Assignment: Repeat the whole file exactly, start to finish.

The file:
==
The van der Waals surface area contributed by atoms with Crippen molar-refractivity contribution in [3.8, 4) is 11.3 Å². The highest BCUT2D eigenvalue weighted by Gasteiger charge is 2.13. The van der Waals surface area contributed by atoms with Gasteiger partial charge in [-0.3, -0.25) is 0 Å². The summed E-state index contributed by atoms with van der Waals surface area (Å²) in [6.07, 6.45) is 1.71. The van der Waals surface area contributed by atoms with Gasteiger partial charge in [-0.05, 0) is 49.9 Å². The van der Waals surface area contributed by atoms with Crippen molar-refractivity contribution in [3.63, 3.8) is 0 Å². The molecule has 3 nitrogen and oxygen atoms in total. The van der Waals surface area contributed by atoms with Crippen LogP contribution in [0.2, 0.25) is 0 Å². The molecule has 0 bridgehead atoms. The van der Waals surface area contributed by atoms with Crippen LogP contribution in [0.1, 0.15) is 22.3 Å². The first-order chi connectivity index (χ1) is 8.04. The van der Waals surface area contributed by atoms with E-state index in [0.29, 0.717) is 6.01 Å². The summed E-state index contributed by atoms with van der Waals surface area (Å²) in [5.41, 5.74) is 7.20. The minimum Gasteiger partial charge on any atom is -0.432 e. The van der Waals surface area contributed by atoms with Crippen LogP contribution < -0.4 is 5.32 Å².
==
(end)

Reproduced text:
The van der Waals surface area contributed by atoms with Crippen molar-refractivity contribution in [3.8, 4) is 11.3 Å². The highest BCUT2D eigenvalue weighted by Gasteiger charge is 2.13. The van der Waals surface area contributed by atoms with Gasteiger partial charge in [-0.3, -0.25) is 0 Å². The summed E-state index contributed by atoms with van der Waals surface area (Å²) in [6.07, 6.45) is 1.71. The van der Waals surface area contributed by atoms with Gasteiger partial charge in [-0.05, 0) is 49.9 Å². The van der Waals surface area contributed by atoms with Crippen molar-refractivity contribution in [3.63, 3.8) is 0 Å². The molecule has 3 nitrogen and oxygen atoms in total. The van der Waals surface area contributed by atoms with Crippen LogP contribution in [0.2, 0.25) is 0 Å². The molecule has 0 bridgehead atoms. The van der Waals surface area contributed by atoms with Crippen LogP contribution in [0.1, 0.15) is 22.3 Å². The first-order chi connectivity index (χ1) is 8.04. The van der Waals surface area contributed by atoms with E-state index in [0.29, 0.717) is 6.01 Å². The summed E-state index contributed by atoms with van der Waals surface area (Å²) in [5.41, 5.74) is 7.20. The minimum Gasteiger partial charge on any atom is -0.432 e. The van der Waals surface area contributed by atoms with Crippen LogP contribution < -0.4 is 5.32 Å².